And behold, I’m not even done with the problematic stuff, because as you may or may not have noticed, I haven’t even mentioned Captain Randall yet. Some may say he is a villain you love to hate… That’s absolutely not the case for me, but, you know, feel free to like him if you do. It’s not even that I don’t like him (though I really don’t). That is not even the thing I hate the most about it, what really struck me is how dirty he was done. Hey, let’s write a villain for Outlander. First, he will have the face of Claire’s husband and be his ancestor. That is totally awesome in terms of the plot I have to say. But ooh… Claire met her husband’s ancestor! And he tried to rape her! I was already out at that point, but this was only the beginning. Not only is this something that comes up at several points in the story – oh we need a plot twist, let’s have Randall have to rape Claire, portray it as a total damsel in distress scene and have Jaimie rescue her at the risk of his own life – but then we have the great (almost) finale of the book where PLOT TWIST Randall wants to have sex with Jaimie. And not only does he physically abuse and torture him, he then blackmails him to have sex without resisting, and all in the meantime talks about his wife whom he also attempted to rape, and then he also cuts him, brands him with his personal seal, tells him he loves him and tries to have him say it back?

i can't even

I need to stop talking about this, because it’s getting me too worked up. But in case you didn’t get my point it was: why did you make such a horrible character and have to make him queer? That was pointless, and not the representation I’m here for.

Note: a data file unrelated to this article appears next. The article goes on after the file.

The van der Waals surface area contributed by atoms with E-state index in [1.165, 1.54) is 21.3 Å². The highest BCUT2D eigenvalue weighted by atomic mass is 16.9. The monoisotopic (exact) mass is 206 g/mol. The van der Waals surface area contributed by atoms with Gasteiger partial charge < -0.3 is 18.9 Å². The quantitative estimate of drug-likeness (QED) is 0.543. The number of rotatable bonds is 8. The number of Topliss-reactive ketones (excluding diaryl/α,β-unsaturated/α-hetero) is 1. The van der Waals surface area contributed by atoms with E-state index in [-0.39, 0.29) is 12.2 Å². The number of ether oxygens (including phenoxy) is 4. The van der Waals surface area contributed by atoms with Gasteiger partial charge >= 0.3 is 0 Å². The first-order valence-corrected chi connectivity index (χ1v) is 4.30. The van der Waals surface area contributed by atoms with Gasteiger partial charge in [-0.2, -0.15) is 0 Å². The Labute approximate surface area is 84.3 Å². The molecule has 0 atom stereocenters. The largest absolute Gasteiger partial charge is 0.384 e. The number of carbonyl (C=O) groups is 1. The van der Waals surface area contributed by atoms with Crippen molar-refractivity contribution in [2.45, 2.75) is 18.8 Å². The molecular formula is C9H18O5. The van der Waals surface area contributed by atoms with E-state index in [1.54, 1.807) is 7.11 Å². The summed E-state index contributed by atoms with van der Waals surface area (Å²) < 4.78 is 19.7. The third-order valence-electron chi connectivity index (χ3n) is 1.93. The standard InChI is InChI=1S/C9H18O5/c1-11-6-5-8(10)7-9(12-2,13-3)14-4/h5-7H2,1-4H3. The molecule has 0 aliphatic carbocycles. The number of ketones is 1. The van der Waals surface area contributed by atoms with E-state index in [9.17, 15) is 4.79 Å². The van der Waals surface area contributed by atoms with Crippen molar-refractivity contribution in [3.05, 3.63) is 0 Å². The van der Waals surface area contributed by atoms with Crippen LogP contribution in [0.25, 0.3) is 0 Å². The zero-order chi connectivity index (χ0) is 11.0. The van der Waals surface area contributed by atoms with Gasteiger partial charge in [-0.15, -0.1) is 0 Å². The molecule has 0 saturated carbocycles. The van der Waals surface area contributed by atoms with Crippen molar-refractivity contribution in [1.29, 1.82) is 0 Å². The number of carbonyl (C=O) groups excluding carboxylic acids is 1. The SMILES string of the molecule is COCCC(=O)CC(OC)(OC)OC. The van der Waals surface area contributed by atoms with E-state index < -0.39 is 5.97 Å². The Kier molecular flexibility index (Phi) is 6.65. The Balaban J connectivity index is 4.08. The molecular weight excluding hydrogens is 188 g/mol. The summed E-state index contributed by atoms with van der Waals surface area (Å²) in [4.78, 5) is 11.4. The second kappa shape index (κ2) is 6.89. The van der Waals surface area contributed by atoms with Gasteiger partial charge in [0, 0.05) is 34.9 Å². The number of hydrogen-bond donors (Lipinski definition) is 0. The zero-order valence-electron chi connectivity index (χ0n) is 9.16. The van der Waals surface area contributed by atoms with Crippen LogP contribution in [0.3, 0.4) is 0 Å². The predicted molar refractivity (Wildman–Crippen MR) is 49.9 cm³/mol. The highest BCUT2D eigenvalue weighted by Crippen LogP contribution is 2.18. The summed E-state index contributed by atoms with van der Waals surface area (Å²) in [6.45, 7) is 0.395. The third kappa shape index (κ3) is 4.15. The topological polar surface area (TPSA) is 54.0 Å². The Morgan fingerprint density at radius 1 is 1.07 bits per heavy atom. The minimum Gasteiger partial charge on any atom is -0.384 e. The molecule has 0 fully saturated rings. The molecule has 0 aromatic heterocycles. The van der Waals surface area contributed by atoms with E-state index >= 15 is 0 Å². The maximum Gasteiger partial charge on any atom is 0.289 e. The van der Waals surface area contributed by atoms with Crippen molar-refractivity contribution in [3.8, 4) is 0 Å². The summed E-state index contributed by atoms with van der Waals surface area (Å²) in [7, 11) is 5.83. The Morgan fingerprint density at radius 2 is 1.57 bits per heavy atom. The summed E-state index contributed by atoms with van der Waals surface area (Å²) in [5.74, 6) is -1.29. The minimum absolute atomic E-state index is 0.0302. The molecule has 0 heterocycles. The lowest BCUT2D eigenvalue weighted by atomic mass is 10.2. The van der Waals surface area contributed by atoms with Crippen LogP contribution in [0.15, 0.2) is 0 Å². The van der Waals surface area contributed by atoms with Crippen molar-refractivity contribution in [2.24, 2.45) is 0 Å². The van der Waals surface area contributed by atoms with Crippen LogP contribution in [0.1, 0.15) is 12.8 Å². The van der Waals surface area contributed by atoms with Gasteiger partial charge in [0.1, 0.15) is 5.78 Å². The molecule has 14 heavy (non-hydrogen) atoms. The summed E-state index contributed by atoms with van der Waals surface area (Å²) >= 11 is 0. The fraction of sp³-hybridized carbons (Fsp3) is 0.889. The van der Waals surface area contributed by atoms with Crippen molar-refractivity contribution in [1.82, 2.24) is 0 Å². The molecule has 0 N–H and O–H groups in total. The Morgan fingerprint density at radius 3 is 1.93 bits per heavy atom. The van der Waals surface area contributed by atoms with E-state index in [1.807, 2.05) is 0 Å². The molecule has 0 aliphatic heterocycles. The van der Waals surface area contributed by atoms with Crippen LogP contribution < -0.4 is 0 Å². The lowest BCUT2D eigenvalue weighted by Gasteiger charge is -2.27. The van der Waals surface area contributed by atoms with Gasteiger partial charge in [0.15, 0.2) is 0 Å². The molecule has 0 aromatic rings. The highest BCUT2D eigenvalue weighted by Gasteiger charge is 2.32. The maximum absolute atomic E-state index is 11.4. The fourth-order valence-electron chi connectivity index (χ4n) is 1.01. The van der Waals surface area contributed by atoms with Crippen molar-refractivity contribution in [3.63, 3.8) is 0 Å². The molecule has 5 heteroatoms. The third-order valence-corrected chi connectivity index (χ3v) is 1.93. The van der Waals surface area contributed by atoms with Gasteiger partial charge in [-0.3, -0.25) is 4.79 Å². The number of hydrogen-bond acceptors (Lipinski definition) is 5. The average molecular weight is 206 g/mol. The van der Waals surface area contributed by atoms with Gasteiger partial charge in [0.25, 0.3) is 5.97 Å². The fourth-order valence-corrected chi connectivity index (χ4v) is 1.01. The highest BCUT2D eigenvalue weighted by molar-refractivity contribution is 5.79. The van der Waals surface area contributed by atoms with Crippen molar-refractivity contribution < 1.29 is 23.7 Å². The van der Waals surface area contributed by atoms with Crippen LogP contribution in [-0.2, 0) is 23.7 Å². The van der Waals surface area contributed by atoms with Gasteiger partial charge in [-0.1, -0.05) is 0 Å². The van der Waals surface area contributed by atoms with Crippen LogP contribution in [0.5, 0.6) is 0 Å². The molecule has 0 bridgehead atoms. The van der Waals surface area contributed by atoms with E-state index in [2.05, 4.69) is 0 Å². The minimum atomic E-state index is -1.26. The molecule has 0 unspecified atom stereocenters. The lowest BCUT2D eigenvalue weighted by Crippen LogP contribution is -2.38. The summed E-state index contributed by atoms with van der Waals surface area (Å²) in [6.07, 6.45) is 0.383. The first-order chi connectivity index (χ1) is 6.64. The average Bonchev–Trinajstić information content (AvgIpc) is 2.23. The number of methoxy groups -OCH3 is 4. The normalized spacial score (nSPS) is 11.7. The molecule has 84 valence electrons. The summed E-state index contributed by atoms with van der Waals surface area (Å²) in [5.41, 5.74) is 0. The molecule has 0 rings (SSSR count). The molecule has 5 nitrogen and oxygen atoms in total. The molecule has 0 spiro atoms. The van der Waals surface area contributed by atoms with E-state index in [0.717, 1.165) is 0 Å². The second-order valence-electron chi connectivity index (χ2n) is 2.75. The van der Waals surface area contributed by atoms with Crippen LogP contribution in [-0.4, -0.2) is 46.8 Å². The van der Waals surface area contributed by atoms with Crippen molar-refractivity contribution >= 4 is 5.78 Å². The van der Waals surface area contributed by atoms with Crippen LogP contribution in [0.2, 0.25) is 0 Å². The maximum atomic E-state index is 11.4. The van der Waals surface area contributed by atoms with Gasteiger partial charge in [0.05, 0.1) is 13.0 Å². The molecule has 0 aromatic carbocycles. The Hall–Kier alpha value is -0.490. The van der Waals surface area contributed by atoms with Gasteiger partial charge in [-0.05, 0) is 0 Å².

So anyway, aside from these few points that definitely disturned me to say the least, I have to say that Outlander as a fascinating world build-up that combines time-traveling and strong ladies (Claire obviously, but also Gillie Duncan, Jaimie’s sister who is a total badass, and many of the ladies from castle Leoch), something that I definitely appreciate. And I can’t deny the fact that I am totally in awe at Diana Gabaldon for writing such a big chunky book with a restless plot, but for then taking it to the next level with many sequels. And I will probably never read those sequels, but I can’t help but wonder, and there’s no denying the fact that I am amazed by this universe.

Life and Reading Update

I will supposedly be presenting my thesis in about a month, and then be finished with my studies, so life is a bit crazy right now, in between my few classes left, yoga classes, my job, strikes everywhere in Paris right now, and of course the whole studying thing!

I still managed to read some books in April, here’s a wrap up video:

Books I read in April:

Marie Curie by Demi ★★★★☆
Marie Curie: The Radium Fairy by Chantal Montellier and Renaud Hyunh ★★★★☆
My Brilliant Friend by Elena Ferrante ★★★☆☆
City of Glass by Cassandra Clare ★★★★☆
Beloved 
by Toni Morrison ★★★★☆
Wires and Nerve vol.2 by Marrissa Meyer ★★★★★
Wonder Woman vol.5: Flesh by Brian Azzarello ★★★★☆
Carrie Fisher Biography by Chris Dicker ★★★☆☆

Books I’m currently reading:

Sing, Unburied, Sing by Jesmyn Ward
City of Glass by Cassandra Clare
My Brilliant Friend #2 by Elena Ferrante


In case you weren’t aware, my favourite TV show aka The 100 is back with its fifth season, and here’s a video of my thoughts and feelings on episode 2!

Thanks for watching!